The Most Romantic Restaurants in Seattle
For white tablecloths or just the right vibe, these are your best bets for a dinner date in Seattle.
Cuffing season is a great time to search for your one true love, sure, but it’s also a great time to eat really excellent food. Case in point: The verifiably romantic restaurant, which never fails to impress both the date and the stomach. Good meals do wonders for the heart, and sometimes even the worst date can be rescued by a particularly well cooked steak. One thing’s for sure: While the future of your love life may be uncertain, your next meal is basically guaranteed to be delicious. Ahead, 12 of the most romance-inducing restaurants in Seattle.
Just down the street from another neighborhood favorite, Bar del Corso, is Homer: a Mediterrean-slash-Middle-Eastern focused restaurant named after the beloved dog of owners Logan Cox and Sara Knowles. Shared plates abound here, and post-meal soft serve is sort of a must, which you can score from the soft serve window just outside the restaurant (current flavors include preserved lemon, vegan sweet hibiscus, and the ultimate classic: swirl).
canon, a self-described “whiskey and bitters emporium,” is best known for its curious, fancy, and often-complicated mixed drinks (consider the Anning Martini, for example, which arrives smoking with liquid nitrogen). Luckily the food is just as delightful: pork belly buns, a Wagyu NY strip, wilted kale panzanella, and lots of fresh oysters round out a menu that never disappoints.
Terra Plata’s rooftop is almost unbeatable in terms of ambiance, but let’s talk about the food: hyper local and ever-evolving, Chef Tamara Murphy’s menu is always in-season and always delicious. Dine-in service has returned but proof of vaccination or a negative COVID-19 test (within 72 hours of your visit) is required for entry.
In terms of old school Italian, Ristorante Picolinos takes the cake. We’re talking homemade gnocchi, antipasti for days, rigatoni bolognese...you name it, they’ve got it. Come with an appetite (obviously) and aim to get a table in the back garden -- it’s serene, and full of heaters in the wintertime, so no need to worry about bringing a parka for your date.
Momiji’s peaceful courtyard makes for the perfect getaway from its hectic surroundings in the bustling neighborhood of Capitol Hill. Grab a table next to the floor-to-ceiling windows looking out over the garden, order enough sushi for two, and enjoy.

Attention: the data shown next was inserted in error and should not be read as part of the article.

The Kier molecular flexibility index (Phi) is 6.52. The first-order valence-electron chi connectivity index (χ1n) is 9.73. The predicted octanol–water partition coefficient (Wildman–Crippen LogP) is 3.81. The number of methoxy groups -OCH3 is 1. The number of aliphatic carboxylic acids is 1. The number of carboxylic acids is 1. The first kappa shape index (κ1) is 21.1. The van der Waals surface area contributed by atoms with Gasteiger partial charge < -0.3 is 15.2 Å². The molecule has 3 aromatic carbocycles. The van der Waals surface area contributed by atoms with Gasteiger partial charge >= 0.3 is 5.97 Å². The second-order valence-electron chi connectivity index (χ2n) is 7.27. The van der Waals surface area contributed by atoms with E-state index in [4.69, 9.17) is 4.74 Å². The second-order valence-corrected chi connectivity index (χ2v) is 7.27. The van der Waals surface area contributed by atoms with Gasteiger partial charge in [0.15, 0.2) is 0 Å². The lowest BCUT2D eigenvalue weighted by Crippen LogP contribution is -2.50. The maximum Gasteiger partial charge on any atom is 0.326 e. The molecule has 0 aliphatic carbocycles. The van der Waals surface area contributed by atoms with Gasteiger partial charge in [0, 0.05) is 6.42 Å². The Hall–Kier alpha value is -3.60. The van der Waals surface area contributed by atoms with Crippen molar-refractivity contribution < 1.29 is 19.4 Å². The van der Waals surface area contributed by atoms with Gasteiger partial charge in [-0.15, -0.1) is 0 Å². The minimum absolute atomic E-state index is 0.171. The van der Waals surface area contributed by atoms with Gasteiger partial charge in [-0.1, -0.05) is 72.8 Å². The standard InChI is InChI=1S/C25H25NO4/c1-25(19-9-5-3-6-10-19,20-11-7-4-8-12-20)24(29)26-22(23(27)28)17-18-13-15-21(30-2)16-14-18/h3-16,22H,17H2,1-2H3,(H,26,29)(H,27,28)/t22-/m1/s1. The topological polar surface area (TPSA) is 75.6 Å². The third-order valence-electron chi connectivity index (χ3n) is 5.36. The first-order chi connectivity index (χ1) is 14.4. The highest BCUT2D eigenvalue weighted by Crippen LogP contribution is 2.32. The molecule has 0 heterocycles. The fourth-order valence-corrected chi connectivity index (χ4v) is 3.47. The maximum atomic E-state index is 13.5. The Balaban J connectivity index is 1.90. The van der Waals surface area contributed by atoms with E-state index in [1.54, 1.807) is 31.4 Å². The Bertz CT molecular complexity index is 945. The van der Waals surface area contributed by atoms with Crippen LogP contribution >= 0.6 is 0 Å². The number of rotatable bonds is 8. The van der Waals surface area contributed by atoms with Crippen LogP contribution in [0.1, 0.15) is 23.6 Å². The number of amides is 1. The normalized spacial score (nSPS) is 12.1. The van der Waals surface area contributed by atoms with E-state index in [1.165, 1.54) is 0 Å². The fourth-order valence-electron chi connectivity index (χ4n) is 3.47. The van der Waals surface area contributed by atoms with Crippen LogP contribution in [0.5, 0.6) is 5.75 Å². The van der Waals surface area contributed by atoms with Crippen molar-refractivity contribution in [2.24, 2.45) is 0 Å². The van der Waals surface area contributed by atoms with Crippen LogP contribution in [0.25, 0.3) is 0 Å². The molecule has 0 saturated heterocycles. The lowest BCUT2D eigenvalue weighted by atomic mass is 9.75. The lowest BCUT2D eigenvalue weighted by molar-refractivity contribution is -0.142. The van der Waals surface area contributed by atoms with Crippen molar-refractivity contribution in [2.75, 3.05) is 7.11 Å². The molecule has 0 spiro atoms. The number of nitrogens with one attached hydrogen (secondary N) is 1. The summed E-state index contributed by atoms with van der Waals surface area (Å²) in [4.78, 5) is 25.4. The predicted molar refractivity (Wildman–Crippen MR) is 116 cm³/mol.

The Pink Door
Nestled in Pike Place Market is The Pink Door, a longstanding escape from the hustle and bustle of downtown specializing in Italian-American cuisine. Like lots of Italian food, the menu here is inspired by family gatherings and secret recipes, and like lots of Seattle-area restaurants, the ingredients are mostly local, sourced almost exclusively from Butler Farms just across the water on Bainbridge Island. FYI, proof of vaccination is required upon entry.
If you’ve ever walked the quaint cobblestone street that is Ballard Avenue, you probably already know San Fermo as the little white-house-turned-restaurant serving up a rotating menu of, most famously, homemade pasta. On that note, the saffron spaghetti bolognese is not to be missed, but San Fermo caters to vegetarian sensibilities too.
If you’re looking for something intimate, cozy, and prix-fixe, look no further than Archipelago, which serves up a curated menu of nine to 12 courses inspired by both the Pacific Northwest and the Philippines. The catch? This spot is so popular, it’s almost always sold out a few months in advance. Oh, and make sure you’re fully vaccinated if you’re planning on dining in—it’s required by the restaurant.
The Corson Building
The Corson Building was built in 1910 as a residential home, and the current owners of the now-restaurant have kept much of that familial spirit intact. Think prix-fixe Sunday Suppers, and, pre-COVID, a family-style dining setup. Nowadays they’re keeping everyone separate, in the covered, heated garden area, but the food still stands as some of the best New American you can find in the city, and every course is most definitely made with love.
The Phoenecia is something of an institution, at least in West Seattle -- having first opened in 1975, it's now on its third location, and this one comes with all the trappings of a romantic evening out (think crystal chandeliers, emerald green walls, a marble bar top, etcetera). But while the restaurant may be more elegant than ever, The Phoenecia kitchen hasn’t really strayed from what it does best: the classics. You can still expect to find your favorite Lebanese-inspired food, like “The Jewel of the Ocean”, a signature seafood dish that’s been on the menu since the 1970s.
Meat eaters, rejoice. The only restaurant in Chef Renee Erickson’s Sea Creatures lineup to focus exclusively on steak, Bateau is something of a dream come true (unless you are, like me, a vegetarian). Bateau cooks the whole cow, and practically speaking that means that you’ll get a choice of cuts when you arrive, based on what has and has not already been claimed.
If Queen Anne is the coziest of neighborhoods in Seattle, then Eden Hill is the perfect embodiment of the vibe: tucked away, quaint, and seating only 24 guests at a time, it almost feels like you’re at one big dinner party (of strangers) rather than at a restaurant. Sit inside or out and dine on a selection of rotating dishes -- mostly small plates -- or the tasting menu.